Lightning Bolt (song)

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"Lightning Bolt"
LightningBoltsong.jpg
Single by Jake Bugg
from the album Jake Bugg
Released 27 April 2012
Format Digital download
Recorded 2011
Genre Indie folk, skiffle[1]
Length 2:23
Label Mercury Records
Songwriter(s) Iain Archer, Jake Bugg
Producer(s) Iain Archer
Jake Bugg singles chronology
"Country Song"
(2012)
"Lightning Bolt"
(2012)
"Taste It"
(2012)
"Country Song"
(2012)
"Lightning Bolt"
(2012)
"Taste It"
(2012)

"Lightning Bolt" is a song by English singer-songwriter Jake Bugg. It was released on 27 April 2012 in the United Kingdom via digital download, the third from his self-titled debut studio album Jake Bugg (2012).

Released as a single on 24 December 2012,[2] it reached No. 26 in the UK Singles Chart in the week beginning 13 January 2013. It was Bugg's first UK Top 40 single and remains one of his biggest hits and more recognisable songs.

Style and content[edit]

The "Lightning bolt" of the title represents a sudden and unexpected situation in which the singer finds himself, a burst of fortunate events. The chorus describes the singer as someone who takes everything that has been put on his plate for him, he doesn't force it "I just stand by and I wait my time". But he will take the chance when it comes his way "when I see the signs I jump on that lightning bolt". He doesn't want to be one of those people who "walk with gritted teeth", "toe the line", the ones who don't take chances and believe there aren't any answers.

The lightning bolt could also represent love at first sight:

"Met her as the angels parted for her
She only brought me torture
That’s what happens
When it’s you that's standing in the path of a lightning bolt."

So by "taking chances" the listener could assume he means "taking chances in love".

The song has been described as "reminiscent of early Beatles hits"[3] and as "was likened to Buddy Holly, Johnny Cash and early Dylan."[4] Writing for the Sabotage Times, Joe Mardon said:

It chugs along with a quick acoustic beat matched by an instantly classic vocal delivery of fast paced lyrics, recalling "Subterranean Homesick Blues". You know straight away that Bugg's got something and repeat the song, twice last night, a further three times this morning. The smile returns every time.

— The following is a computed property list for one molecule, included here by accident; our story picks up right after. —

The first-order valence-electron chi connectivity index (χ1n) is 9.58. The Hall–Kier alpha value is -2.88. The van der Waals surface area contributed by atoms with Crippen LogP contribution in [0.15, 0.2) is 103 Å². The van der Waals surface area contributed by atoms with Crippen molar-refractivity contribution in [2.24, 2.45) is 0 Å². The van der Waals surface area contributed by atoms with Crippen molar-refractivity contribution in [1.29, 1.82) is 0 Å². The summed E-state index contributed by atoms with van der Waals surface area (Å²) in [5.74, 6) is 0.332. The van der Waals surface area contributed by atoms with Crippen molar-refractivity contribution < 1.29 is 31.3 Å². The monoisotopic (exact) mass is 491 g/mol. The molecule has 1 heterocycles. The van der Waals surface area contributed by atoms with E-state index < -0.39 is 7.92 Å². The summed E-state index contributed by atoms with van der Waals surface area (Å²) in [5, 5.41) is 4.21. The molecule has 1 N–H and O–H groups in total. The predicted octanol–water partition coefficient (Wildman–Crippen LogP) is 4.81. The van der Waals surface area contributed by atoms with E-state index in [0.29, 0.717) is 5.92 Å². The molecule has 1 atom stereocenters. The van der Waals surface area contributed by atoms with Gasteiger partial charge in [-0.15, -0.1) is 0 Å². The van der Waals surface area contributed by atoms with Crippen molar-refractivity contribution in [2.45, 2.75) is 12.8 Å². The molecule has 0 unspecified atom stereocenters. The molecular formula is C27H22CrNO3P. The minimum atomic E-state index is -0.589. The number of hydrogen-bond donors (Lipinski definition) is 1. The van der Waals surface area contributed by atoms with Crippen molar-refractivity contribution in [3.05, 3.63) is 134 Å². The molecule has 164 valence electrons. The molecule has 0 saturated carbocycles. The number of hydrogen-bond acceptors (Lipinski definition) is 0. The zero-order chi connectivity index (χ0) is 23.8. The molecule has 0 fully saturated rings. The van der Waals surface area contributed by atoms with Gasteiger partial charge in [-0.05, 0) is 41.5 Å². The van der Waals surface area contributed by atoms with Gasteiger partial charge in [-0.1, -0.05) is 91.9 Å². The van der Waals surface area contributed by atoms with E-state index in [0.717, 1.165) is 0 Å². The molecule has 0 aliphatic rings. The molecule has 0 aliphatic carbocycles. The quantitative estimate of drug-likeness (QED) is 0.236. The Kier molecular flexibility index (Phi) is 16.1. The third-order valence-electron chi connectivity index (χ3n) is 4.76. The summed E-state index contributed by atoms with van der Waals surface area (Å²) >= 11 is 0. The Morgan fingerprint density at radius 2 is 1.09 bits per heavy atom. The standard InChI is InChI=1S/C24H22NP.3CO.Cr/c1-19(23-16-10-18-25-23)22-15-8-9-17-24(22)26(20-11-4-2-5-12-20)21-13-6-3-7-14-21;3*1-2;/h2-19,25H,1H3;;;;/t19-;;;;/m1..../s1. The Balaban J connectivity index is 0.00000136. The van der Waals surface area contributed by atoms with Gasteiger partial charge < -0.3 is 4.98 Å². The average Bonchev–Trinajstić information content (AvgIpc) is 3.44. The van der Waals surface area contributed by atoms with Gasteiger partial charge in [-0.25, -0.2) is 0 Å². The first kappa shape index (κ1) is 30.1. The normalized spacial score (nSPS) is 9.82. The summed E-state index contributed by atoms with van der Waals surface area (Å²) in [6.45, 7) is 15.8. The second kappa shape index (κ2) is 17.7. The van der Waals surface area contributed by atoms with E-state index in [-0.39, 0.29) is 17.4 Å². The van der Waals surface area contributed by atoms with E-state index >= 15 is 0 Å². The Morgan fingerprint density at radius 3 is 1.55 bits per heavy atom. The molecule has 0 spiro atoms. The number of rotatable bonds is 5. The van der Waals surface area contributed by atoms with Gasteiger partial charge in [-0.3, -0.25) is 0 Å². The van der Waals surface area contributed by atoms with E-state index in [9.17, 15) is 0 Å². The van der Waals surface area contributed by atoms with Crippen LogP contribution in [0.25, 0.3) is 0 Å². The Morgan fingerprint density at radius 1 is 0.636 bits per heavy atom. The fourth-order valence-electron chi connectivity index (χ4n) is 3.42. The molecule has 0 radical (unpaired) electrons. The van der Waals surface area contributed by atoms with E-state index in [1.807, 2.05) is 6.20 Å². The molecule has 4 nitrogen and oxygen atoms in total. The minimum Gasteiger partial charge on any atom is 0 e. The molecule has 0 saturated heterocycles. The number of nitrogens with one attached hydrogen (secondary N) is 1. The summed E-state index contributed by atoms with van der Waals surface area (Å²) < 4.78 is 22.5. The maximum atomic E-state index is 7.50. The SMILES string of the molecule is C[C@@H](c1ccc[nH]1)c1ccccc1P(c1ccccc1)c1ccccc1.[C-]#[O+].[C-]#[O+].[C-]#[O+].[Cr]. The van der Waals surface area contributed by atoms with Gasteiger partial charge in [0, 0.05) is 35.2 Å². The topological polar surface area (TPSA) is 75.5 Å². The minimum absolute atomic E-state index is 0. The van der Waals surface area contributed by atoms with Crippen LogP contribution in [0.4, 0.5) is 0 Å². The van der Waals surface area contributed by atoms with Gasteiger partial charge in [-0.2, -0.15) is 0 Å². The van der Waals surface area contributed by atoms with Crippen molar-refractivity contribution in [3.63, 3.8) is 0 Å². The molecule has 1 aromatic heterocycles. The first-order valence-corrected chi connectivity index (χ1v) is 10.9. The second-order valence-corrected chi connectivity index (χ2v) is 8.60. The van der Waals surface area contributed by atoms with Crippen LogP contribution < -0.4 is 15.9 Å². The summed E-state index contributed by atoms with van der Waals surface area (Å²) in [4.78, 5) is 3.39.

Quick research reveals that Jake Bugg, bred on one of the UK's largest council estates in Nottingham, has only just turned eighteen. It's a fact that is, quite frankly, ridiculous.

He's a wordsmith in the Dylan sense of the word, painting pictures of the estate he grew up in, and the hope of getting out.[5]

Music video[edit]

An accompanying music video, lasting two minutes and thirty seconds, was first released on YouTube on 18 May 2012. By September 2017 it had received over 15 million hits.[6]

The video was shot in Amsterdam, Netherlands, with some scenes in Brussels, Belgium, and was directed by Michael Holyk, who also directed the video for Bugg's "Trouble Town".[7]

In popular culture[edit]

The song gained prominence in the UK after it was used as the backing-track to a recording of the 100m win by Usain Bolt at the 2012 London Olympics.[8] Interviewed in October 2012 on BBC Radio Nottingham, Bugg confirmed that the song "had no relevance to the Olympics", but that he thought "it was great that they used it".[9]

In April 2013 Bugg performed the song live at the offices of Billboard'[10]

Track listings[edit]

Digital download
No. Title Length
1. "Lightning Bolt" 2:23

Musicians[edit]

Chart performance[edit]

Release history[edit]

Region Date Format Label
United Kingdom 27 April 2012[18] Digital download Mercury Records
United States 19 March 2013[19]

References[edit]

  1. ^ Nicolson, Barry (12 October 2012). "Jake Bugg - 'Jake Bugg'". NME.com. IPC Media Entertainment. Retrieved 25 March 2014. 
  2. ^ Pithers, Ellie (24 December 2012). "Jake Bugg interview: 'I’ve achieved what I wanted to'". Telegraph. Retrieved 6 April 2016. 
  3. ^ Kaitlin Ebersol (14 March 2014). "Simple As This: Is Jake Bugg the New Bob Dylan?". Highbrow Magazine. Retrieved 6 April 2016. 
  4. ^ Nick Duerden (21 July 2012). "Jake Bugg: The Simpsons, Bob Dylan and me". The Independent. Retrieved 6 April 2016. 
  5. ^ Joe Mardon (22 October 2012). "Jake Bugg: The Council Estate Dylan Who Just Topped The Charts". Sabotage Times. Retrieved 6 April 2016. 
  6. ^ "Jake Bugg - Lightning Bolt - Official Video". YouTube. 18 May 2012. Retrieved 6 April 2016. 
  7. ^ Wilson, Jared. "Jake Bugg's Music Video Director Michael Holyk - LeftLion". leftlion.co.uk. Retrieved 5 October 2016. 
  8. ^ "Jake Bugg". Tone Deaf. 30 July 2013. Retrieved 6 April 2016. 
  9. ^ beatvisuals (13 October 2012). "Jake Bugg - Lightning Bolt & Two Fingers". YouTube. Retrieved 5 October 2016. 
  10. ^ Gary Trust (19 April 2013). "Jake Bugg's 'Lightning Bolt' Strikes U.S. Charts (Exclusive Video)". Billboard. Retrieved 6 April 2016. 
  11. ^ "Ultratop.be – Jake Bugg – Lightning Bolt" (in Dutch). Ultratop 50. Retrieved 2 January 2015.
  12. ^ "ČNS IFPI" (in Czech). Hitparáda – Radio Top 100 Oficiální. IFPI Czech Republic. Note: insert 201314 into search. Retrieved 2 January 2015.
  13. ^ "Dutchcharts.nl – Jake Bugg – Lightning Bolt" (in Dutch). Single Top 100. Retrieved 2 January 2015.
  14. ^ "Archive Chart: 2013-01-19". Scottish Singles Top 40. Retrieved 2 January 2015.
  15. ^ "Archive Chart: 2013-01-19" UK Singles Chart. Retrieved 2 January 2015.
  16. ^ "Jake Bugg – Chart history" Billboard Adult Alternative Songs for Jake Bugg. Retrieved 2 January 2015.
  17. ^ "Triple A Songs: 2013 (Year-End)". Billboard. Retrieved 13 May 2014. (Subscription required (help)). 
  18. ^ "iTunes - Music - Country Song - Single by Jake Bugg". Itunes.apple.com. Archived from the original on 24 June 2012. Retrieved 12 November 2012. 
  19. ^ "iTunes - Music - Lightning Bolt - Single by Jake Bugg". Itunes.apple.com. Retrieved 13 April 2013. 

External links[edit]